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New Year!

September 8, 2010

Hello Birders, Somewhat Birders, Wannabe Birders, Lapsed Birders, Potential Birders, Future Birders, Past Birders! We’re not all that religious here at Birds and Words (in fact, the R word hardly ever comes up), but we do enjoy observing certain cultural/religious traditions. Tonight marks the beginning of a new year. I’ll celebrate by dipping pieces of apple in honey, with family and close friends. I love this time of year (not just because the weather is finally perfect, it’s almost apple-picking season, the leaves are about to turn); I love taking the time to reflect on the past year, and think about what I’d like for the year to come.

After all, this past year was a biggie, in bird-terms. It was My First Year as a Somewhat Birder. I have to admit that birding has taken me by surprise. I never thought I could stand still for hours, pointing my binoculars and just looking (and, occasionally, SEEING!). I never thought I’d happily set the alarm for 5 am. I never thought my heart beat would race when I heard the word migration. (OK, slight exaggeration. It probably races because I know I have to set the alarm for some appalling hour.)I never thought I’d have a shelf full of bird books. (OK, total lie. I knew I’d have a ton of bird books. Especially once I discovered the ones with pictures.) I never knew I’d wear my Tilley Hat with such relish. (OK. Colossal lie. You know how I feel about my Tilley hat. Always.)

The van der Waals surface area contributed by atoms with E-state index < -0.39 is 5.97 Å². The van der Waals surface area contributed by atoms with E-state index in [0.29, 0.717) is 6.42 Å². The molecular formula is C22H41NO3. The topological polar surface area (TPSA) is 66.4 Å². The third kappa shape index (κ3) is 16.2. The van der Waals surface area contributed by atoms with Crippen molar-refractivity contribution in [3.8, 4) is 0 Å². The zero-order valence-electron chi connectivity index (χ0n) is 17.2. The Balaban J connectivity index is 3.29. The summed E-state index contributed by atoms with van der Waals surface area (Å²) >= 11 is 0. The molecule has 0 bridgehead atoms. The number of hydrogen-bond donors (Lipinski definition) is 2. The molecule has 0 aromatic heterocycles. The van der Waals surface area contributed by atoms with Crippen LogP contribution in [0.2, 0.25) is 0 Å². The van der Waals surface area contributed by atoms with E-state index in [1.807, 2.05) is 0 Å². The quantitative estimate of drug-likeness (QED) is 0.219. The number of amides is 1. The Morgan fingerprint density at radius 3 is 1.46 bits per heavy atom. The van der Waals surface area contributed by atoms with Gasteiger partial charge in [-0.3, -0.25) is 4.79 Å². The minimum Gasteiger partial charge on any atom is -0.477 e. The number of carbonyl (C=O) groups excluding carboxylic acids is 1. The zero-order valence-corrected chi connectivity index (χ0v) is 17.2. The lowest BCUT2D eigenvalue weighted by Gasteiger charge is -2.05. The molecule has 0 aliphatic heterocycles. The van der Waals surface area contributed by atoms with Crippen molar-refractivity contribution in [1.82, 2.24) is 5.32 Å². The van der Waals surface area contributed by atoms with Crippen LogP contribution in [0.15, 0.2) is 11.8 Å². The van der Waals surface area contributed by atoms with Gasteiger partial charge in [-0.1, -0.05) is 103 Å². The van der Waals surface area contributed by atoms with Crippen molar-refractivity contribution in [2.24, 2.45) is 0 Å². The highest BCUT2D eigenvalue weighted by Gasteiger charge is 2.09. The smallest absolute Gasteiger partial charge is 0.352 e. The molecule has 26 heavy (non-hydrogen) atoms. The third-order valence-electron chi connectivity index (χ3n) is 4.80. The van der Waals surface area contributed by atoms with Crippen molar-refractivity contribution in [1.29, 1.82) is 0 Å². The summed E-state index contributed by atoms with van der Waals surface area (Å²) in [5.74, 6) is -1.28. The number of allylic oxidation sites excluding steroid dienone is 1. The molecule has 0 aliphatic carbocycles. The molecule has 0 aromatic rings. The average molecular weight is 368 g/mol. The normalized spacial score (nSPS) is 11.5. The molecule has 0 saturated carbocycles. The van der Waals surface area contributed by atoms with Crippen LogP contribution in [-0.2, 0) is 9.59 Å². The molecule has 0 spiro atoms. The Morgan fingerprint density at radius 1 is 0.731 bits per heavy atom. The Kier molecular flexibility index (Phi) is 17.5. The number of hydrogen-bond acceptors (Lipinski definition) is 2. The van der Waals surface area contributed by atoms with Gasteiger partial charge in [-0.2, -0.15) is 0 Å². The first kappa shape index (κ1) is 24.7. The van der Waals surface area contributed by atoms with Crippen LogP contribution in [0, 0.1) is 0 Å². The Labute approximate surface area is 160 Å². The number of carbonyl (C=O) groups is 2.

Some highlights: the bald eagles in BC, the relentless group of woodpeckers in Algonquin who refused to let me sleep past 6am, the killdeer which I accidentally called a deer kill, the dozens of warblers I saw in May, the screech owl hanging out in Oakville, the great horned owl in Whitby, and, of course the sight of at least 50 tree swallows hanging on a few branches near Blenheim, ON on what I think was possibly the windiest Spring day ever recorded in the history of humankind — they were hanging on for dear life and when they tried to fly, flew backwards. There’s something about the tree swallow’s blue plumage, and the way it glistens under the light — the same metallic blue my parents chose for their first automatic transmission car, back in 1986. And isn’t that the way it always works? We fall in love with something because it speaks to us in a language we understand.

It’s been a great year, and I can’t wait for more. Happy New Year, everyone!

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